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Story and photos by Matt SchwenkeIt's been 20 years since Suzanne Vega's DNA-remixed, dance craze-inspiring "Tom's Diner" lit up the charts in numerous countries, and she opened her set at the Pabst Theatre with the original, a cappella version of that tune. And without the catchy electronica and support of instruments, the focus of the song was entirely on her voice and lyrics, which would later prove to be the most notable parts of the show.
Vega's fictional tale of Frank Sinatra and Ava Gardner in the newly penned "Frank And Ava," from Beauty & Crime was emblematic of her creative talents, as was "(I'll Never Be) Your Maggie May," from the 2001 release Songs In Red And Gray, in which Vega creates a tale of Maggie May after her famous encounter in Rod Stewart's song. Other notables from the new album included the stirring "Angel's Doorway" and the adventurous "Zephyr & I," as both recount tales full of images and emotion.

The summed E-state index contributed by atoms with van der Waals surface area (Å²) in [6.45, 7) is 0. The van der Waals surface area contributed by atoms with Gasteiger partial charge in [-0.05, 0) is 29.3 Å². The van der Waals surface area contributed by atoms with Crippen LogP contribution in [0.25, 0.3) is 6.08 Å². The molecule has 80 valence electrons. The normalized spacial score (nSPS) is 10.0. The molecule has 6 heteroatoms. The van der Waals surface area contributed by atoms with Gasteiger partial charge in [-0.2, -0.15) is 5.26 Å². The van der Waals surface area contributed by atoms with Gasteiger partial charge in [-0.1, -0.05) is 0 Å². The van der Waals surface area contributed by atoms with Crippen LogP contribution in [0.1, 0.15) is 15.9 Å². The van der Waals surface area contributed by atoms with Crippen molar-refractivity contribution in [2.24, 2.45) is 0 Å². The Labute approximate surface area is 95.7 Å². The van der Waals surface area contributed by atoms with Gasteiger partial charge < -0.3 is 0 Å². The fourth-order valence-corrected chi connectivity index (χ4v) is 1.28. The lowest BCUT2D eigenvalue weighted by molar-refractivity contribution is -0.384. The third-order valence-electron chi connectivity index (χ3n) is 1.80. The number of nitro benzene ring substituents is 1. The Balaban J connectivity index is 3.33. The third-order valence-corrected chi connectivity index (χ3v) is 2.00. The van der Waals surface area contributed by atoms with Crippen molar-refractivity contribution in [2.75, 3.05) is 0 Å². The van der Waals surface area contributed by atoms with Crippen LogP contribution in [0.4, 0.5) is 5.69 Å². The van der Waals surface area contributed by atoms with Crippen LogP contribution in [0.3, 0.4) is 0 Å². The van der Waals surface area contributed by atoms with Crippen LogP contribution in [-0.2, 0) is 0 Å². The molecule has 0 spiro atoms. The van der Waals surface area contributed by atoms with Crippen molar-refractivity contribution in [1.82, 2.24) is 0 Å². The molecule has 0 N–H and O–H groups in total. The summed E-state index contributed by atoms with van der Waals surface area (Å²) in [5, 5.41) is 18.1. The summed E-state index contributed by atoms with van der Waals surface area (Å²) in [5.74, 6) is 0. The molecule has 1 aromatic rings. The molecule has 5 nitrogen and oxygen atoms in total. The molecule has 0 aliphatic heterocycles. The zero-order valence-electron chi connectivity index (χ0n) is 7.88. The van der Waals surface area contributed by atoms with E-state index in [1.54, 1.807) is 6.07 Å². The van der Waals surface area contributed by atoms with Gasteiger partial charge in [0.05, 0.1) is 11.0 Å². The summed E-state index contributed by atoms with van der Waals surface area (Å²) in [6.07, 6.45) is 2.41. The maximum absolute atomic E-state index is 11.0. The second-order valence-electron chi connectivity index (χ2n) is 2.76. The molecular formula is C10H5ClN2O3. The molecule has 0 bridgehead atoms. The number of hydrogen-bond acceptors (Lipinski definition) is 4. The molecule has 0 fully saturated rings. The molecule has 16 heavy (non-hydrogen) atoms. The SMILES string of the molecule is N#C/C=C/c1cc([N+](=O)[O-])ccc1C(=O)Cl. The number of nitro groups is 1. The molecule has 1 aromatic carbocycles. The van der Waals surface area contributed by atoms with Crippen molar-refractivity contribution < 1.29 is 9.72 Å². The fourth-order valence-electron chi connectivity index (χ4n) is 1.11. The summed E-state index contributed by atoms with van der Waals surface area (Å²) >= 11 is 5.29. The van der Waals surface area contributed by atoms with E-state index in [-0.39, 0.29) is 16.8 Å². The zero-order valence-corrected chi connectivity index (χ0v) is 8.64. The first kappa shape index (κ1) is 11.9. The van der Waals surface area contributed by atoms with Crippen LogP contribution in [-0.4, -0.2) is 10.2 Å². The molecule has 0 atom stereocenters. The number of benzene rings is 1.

While most of Vega's songs rely on her feathery command of voice and simple grace in lyrics, her catalog is peppered with all-around sonic gems like "Blood Makes Noise," "In Liverpool," and the full-band version of "Tom's Cabin," which yielded some of the most powerful moments of the night. But it was Vega's voice and lyrics that shined the brightest, as "Small Blue Thing," from her self-titled debut, left dreamy vocals over poetic verse.
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